Stats: 342.2/191/000 Male 182cm
BF:
Progress: 44%
Default

Back in the day when I charted out net carbs for vegetables I figured 3NC for 100g cucumber https://fdc.nal.usda.gov/fdc-app.ht...68409/nutrients

After knowing that, I know what 100g of pickles looks like

I could eat pickles all day, probably not cucumber. Likely the salt for me.

Keep Reading Those Labels for sure!
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  #6   ^
Old Thu, May-07-20, 11:37
Ms Arielle's Avatar
Ms Arielle Ms Arielle is offline
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Posts: 13,780
 
Plan: atkins
Stats: 255/214/153 Female 5'8"
BF:
Progress: 40%
Location: Massachusetts
Default

Yup, son and I enjoyed dill pickles a couple weeks ago....serving size 3/4 of a pickle. And the slices varied a lot. The largest almost twice the smallest.
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  #7   ^
Old Thu, May-07-20, 13:15
Meme#1's Avatar
Meme#1 Meme#1 is online now
Posts: 12,317
 
Plan: Atkins DANDR
Stats: 210/188/160 Female 5'4"
BF:
Progress: 44%
Location: Texas
Default

Quote:
Originally Posted by Ms Arielle
Yup, son and I enjoyed dill pickles a couple weeks ago....serving size 3/4 of a pickle. And the slices varied a lot. The largest almost twice the smallest.


Yes, it should have been listed at Per Ounce so you could weigh it instead of estimating.
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  #8   ^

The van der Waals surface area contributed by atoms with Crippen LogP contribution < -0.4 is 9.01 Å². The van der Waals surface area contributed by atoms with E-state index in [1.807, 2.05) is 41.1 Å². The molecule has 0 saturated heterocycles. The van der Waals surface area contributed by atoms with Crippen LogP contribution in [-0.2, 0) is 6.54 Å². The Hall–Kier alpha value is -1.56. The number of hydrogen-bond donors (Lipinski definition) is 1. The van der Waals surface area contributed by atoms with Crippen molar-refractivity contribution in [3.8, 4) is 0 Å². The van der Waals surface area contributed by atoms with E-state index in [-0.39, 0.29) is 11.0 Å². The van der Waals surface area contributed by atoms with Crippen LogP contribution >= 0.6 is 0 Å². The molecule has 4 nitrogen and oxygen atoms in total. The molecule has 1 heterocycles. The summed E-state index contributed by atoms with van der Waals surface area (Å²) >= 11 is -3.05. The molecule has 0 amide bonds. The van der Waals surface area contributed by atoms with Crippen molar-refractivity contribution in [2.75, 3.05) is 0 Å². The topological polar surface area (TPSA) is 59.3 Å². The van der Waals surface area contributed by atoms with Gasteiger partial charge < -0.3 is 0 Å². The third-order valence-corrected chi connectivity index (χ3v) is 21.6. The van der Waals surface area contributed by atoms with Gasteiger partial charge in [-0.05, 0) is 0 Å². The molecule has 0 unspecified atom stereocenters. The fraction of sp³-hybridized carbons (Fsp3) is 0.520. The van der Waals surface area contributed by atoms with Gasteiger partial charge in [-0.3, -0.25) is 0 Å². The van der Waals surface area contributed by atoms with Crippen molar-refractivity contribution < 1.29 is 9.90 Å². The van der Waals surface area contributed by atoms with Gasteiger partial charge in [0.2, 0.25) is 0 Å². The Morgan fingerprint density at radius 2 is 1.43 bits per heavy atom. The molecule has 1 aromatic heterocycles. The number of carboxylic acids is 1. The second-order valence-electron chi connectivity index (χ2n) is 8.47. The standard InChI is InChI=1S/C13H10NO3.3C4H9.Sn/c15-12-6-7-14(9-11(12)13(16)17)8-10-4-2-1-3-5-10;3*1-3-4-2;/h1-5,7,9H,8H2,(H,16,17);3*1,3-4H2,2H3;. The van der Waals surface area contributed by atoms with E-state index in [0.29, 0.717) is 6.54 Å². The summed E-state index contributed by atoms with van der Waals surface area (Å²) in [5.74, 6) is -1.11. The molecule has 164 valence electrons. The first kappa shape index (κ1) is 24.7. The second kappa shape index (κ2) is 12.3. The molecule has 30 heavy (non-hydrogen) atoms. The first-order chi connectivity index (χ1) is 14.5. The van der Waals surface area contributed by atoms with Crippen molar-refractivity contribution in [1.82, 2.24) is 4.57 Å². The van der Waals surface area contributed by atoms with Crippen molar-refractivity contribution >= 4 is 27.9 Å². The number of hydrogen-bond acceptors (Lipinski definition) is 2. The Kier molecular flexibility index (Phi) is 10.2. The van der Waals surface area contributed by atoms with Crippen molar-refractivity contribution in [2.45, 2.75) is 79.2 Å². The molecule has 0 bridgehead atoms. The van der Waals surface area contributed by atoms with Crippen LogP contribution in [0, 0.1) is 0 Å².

Old Thu, May-07-20, 16:10
Ms Arielle's Avatar
Ms Arielle Ms Arielle is offline
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Posts: 13,780
 
Plan: atkins
Stats: 255/214/153 Female 5'8"
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Progress: 40%
Location: Massachusetts
Default

or per pound, lol.....
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  #9   ^
Old Thu, May-07-20, 20:15
Verbena Verbena is offline
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Plan: My own
Stats: 186/155/150 Female 5'4"
BF:
Progress: 86%
Location: SW PNW
Default

Or per 100 grams. Makes it easy to compare from brand to brand, as with ounces & pounds, but also a gram is a smaller measurement, so can be more precise. WHY hasn't the US gone metric???
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  #10   ^
Old Fri, May-08-20, 00:55
Grav Grav is offline
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Posts: 1,252
 
Plan: Banting
Stats: 302/187/187 Male 175cm
BF:
Progress: 100%
Location: New Zealand
Default

Quote:
Originally Posted by Verbena
Or per 100 grams. Makes it easy to compare from brand to brand, as with ounces & pounds, but also a gram is a smaller measurement, so can be more precise. WHY hasn't the US gone metric???

Well strictly speaking, it doesn't have to be grams. But some sort of consistent, objective measure that can be applied across all products would surely be beneficial for the consumer.

We have a column per 100g on our food labels in New Zealand. Same with Australia, South Africa and the UK. It made things so much easier for me when I started low carbing.
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  #11   ^
Old Fri, May-08-20, 06:25
Ms Arielle's Avatar
Ms Arielle Ms Arielle is offline
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Posts: 13,780
 
Plan: atkins
Stats: 255/214/153 Female 5'8"
BF:
Progress: 40%
Location: Massachusetts
Default

Grams are too small. With the rounding system allowed if the carb count is less than .5 it can be rounded to zero.

Can make too many foods seem like zero carbs and free to eat ad lib.